The question of how Americans define friends living in foreign lands – and how Americans define people who’ve migrated to the U.S. – has been on Sheila Croucher’s mind for the last decade or so. She teaches Global and Intercultural Studies at Miami University of Ohio, and says a word as seemingly straightforward as “immigrant” is anything but.
“I think it absolutely is politically charged and I think it is racially charged,” Croucher says. “I think it is charged in a number of ways.”
In 2006 Croucher went to the colonial city of San Miguel de Allende in Central Mexico, to study a large community of Americans living there. She noticed something interesting: no matter what their legal status, none of them called themselves immigrants.
“When I would push on the issue of terminology I would be told ‘look, I’m just an American living in Mexico,’” she says.
“I don’t refer to myself as an immigrant,” Russell Henson says.
Henson lives in San Miguel – the city Croucher studied years ago. He’s a retired engineer and pilot who now teaches aviation in Mexico.
“We are called temporary residents on our immigration status but socially we identify with our tribe,” he explains.
They identify with other Americans living abroad, who call themselves ex-pats or expatriates. Professor Croucher says the term ex-pats could carry a negative connotation – as in ‘renouncing one’s country’ – but it rarely does. On the contrary, the term often carries a certain cachè, and it’s mostly used by Americans and Europeans living abroad.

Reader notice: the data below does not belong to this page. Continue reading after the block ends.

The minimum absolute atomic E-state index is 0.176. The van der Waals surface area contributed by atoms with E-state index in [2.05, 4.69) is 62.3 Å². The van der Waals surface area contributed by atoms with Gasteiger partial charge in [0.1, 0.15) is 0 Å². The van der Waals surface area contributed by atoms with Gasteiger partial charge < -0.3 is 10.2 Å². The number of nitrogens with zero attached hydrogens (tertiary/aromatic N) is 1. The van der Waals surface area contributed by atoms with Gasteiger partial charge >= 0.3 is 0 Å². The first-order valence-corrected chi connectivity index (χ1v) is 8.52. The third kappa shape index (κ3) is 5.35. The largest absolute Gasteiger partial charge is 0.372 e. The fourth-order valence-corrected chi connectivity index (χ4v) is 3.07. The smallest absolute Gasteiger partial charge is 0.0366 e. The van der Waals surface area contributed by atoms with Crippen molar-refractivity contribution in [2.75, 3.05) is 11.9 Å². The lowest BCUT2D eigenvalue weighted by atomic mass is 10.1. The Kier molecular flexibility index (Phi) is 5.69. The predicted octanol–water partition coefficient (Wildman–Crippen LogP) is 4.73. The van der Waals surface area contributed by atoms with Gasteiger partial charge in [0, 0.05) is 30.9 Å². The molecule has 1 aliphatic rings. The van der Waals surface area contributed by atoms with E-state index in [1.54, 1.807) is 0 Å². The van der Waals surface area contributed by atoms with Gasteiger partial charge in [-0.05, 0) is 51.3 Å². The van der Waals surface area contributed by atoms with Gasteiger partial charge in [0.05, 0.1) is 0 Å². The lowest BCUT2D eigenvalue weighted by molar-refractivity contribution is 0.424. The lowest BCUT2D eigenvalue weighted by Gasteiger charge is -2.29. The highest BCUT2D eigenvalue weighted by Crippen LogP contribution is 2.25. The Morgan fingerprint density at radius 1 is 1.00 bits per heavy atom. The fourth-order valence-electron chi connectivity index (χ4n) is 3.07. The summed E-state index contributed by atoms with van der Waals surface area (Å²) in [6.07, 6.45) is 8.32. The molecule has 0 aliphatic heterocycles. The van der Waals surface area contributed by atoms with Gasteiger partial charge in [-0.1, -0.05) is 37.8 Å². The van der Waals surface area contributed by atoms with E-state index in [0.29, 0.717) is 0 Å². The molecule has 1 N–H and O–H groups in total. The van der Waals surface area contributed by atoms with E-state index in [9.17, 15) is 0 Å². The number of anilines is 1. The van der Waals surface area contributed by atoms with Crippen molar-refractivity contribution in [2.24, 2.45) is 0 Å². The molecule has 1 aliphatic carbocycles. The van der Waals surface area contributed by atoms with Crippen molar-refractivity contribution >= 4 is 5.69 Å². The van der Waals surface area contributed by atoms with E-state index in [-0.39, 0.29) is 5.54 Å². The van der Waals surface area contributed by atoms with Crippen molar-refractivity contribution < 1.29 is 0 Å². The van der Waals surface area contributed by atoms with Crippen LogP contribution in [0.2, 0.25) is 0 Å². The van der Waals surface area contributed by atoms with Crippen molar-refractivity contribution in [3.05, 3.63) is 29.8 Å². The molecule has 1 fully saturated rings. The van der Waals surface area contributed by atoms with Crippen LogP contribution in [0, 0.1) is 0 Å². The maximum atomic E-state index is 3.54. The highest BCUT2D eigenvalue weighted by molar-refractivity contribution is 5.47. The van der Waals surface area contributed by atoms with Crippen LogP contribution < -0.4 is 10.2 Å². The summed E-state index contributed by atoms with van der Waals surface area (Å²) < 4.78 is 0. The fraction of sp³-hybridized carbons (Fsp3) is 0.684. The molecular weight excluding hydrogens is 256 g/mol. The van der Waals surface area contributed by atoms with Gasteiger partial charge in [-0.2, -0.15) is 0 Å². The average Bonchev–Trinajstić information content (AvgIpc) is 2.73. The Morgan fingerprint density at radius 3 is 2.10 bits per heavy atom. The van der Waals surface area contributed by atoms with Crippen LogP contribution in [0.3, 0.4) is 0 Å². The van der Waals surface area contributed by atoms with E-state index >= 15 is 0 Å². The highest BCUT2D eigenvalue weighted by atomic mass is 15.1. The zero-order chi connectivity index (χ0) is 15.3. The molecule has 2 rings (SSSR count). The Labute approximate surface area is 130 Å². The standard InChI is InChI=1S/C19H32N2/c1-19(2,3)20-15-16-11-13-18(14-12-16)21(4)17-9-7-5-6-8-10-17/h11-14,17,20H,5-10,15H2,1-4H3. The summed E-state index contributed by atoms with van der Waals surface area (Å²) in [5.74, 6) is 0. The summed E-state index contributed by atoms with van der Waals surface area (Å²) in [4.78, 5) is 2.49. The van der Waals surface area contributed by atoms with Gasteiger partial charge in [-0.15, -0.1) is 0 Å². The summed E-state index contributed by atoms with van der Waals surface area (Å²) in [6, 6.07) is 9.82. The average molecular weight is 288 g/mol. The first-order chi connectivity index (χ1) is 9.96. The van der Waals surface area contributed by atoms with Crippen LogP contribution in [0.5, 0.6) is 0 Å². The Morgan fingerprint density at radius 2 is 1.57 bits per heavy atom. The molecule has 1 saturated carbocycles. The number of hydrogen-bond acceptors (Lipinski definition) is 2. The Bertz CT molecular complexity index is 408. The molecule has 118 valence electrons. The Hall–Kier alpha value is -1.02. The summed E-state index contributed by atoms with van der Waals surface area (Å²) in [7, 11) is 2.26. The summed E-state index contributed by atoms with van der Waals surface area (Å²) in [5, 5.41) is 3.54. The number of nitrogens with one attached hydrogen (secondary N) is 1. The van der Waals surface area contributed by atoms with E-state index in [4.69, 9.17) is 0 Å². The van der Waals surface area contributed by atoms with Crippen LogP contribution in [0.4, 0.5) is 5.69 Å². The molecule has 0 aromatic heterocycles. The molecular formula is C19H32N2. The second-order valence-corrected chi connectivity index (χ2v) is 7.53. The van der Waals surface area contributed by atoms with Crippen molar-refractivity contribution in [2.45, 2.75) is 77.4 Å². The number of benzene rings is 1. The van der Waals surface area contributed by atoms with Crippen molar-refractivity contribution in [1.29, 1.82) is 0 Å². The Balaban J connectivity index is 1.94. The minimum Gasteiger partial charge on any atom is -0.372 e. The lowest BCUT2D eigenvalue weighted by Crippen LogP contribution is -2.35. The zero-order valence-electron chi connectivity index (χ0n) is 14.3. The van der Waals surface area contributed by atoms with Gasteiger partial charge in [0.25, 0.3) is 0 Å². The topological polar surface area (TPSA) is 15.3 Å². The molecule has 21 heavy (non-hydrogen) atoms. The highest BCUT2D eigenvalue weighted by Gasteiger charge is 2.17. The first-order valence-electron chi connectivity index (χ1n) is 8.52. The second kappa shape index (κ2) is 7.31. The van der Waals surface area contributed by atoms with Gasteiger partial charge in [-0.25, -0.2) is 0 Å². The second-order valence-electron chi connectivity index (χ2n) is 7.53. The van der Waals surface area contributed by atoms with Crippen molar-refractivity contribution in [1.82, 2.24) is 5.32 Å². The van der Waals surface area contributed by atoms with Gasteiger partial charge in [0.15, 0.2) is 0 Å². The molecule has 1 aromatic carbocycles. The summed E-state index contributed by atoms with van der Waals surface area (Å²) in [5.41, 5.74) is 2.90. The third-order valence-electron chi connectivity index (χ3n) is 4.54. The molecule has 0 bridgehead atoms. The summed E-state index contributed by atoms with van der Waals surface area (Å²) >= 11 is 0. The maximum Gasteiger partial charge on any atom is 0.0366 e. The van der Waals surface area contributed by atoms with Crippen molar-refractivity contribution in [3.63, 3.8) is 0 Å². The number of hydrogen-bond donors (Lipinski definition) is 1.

“There have been some recent studies and I think an interesting article in the Guardian within the past year or so about why do the Brits in Southern Spain get to be expats when everybody else going in the other direction are immigrants,” she says.
It may be because immigrants are often thought of as people who leave their homeland for economic reasons. But it clearly isn’t that simple since most of the Americans she studied in San Miguel fit that profile.
“They were absolutely moving for economic reasons and motivated by economic concerns, whether it was declining pensions in the United States or the rising cost of health care,” Croucher says. “I think it would be politically interesting as a move for Mexican immigrants to say, ‘OK, I’m an ex-pat too’ and vice versa. I think it would be an important political move for the increasing number of Americans and Canadians living abroad to start calling themselves immigrants.”
More American civilians now live abroad than ever before. Census data from host countries puts that number at around eight million.
At the same time, patterns of migration into the United States are shifting. In the last 5 years, fewer arrivals say they have come for financial reasons. The Pew Research Center says almost half are highly educated.
Juan Wah is one of them. He’s a marketing expert from Mexico. His father is Chinese, and his mother Mexican. He was educated in the U.S. and once lived in Germany. Now, he lives in Texas.
So how does he identify himself?
“I don’t know, it depends on who is asking,” Wah says. “But sometimes I just describe myself as a ‘foodie’ or ‘a happy person.’ I don’t think customs will take foodie. I don’t think there’s a box for foodie yet!”
Croucher believes the terminology is likely to change because millennials like Wah are the most racially diverse, gender non-conforming generation so far – and their identities often don’t fit into neat little checkboxes on official forms.
For them, “immigrants” and “expats” are just people.